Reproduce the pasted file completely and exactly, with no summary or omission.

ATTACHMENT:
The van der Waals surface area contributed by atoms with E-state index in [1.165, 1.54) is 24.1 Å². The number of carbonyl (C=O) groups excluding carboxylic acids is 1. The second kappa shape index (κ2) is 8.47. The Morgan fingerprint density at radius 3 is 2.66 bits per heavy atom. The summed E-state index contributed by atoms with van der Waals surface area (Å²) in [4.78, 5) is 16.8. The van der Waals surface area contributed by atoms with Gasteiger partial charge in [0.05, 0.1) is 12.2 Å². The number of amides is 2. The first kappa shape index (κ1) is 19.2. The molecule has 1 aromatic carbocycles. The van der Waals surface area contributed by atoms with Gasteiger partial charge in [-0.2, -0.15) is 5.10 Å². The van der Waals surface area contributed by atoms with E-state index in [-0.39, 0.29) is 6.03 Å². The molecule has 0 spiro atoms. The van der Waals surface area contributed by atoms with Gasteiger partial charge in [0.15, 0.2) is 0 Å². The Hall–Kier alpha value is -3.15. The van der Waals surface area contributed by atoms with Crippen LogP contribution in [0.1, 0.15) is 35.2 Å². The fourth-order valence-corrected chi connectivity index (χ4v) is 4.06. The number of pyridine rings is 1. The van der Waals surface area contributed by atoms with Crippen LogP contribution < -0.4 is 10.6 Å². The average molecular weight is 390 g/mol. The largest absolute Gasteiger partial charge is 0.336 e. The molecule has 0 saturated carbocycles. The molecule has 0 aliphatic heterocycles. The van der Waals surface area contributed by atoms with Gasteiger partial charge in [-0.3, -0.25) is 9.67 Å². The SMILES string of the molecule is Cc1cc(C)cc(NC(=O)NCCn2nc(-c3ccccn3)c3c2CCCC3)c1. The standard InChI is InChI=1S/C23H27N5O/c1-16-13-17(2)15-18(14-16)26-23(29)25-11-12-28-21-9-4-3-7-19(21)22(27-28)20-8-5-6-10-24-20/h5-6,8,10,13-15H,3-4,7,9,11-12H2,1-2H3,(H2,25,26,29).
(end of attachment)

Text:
The van der Waals surface area contributed by atoms with E-state index in [1.165, 1.54) is 24.1 Å². The number of carbonyl (C=O) groups excluding carboxylic acids is 1. The second kappa shape index (κ2) is 8.47. The Morgan fingerprint density at radius 3 is 2.66 bits per heavy atom. The summed E-state index contributed by atoms with van der Waals surface area (Å²) in [4.78, 5) is 16.8. The van der Waals surface area contributed by atoms with Gasteiger partial charge in [0.05, 0.1) is 12.2 Å². The number of amides is 2. The first kappa shape index (κ1) is 19.2. The molecule has 1 aromatic carbocycles. The van der Waals surface area contributed by atoms with Gasteiger partial charge in [-0.2, -0.15) is 5.10 Å². The van der Waals surface area contributed by atoms with E-state index in [-0.39, 0.29) is 6.03 Å². The molecule has 0 spiro atoms. The van der Waals surface area contributed by atoms with Gasteiger partial charge in [0.15, 0.2) is 0 Å². The Hall–Kier alpha value is -3.15. The van der Waals surface area contributed by atoms with Crippen LogP contribution in [0.1, 0.15) is 35.2 Å². The fourth-order valence-corrected chi connectivity index (χ4v) is 4.06. The number of pyridine rings is 1. The van der Waals surface area contributed by atoms with Crippen LogP contribution < -0.4 is 10.6 Å². The average molecular weight is 390 g/mol. The largest absolute Gasteiger partial charge is 0.336 e. The molecule has 0 saturated carbocycles. The molecule has 0 aliphatic heterocycles. The van der Waals surface area contributed by atoms with Gasteiger partial charge in [-0.3, -0.25) is 9.67 Å². The SMILES string of the molecule is Cc1cc(C)cc(NC(=O)NCCn2nc(-c3ccccn3)c3c2CCCC3)c1. The standard InChI is InChI=1S/C23H27N5O/c1-16-13-17(2)15-18(14-16)26-23(29)25-11-12-28-21-9-4-3-7-19(21)22(27-28)20-8-5-6-10-24-20/h5-6,8,10,13-15H,3-4,7,9,11-12H2,1-2H3,(H2,25,26,29).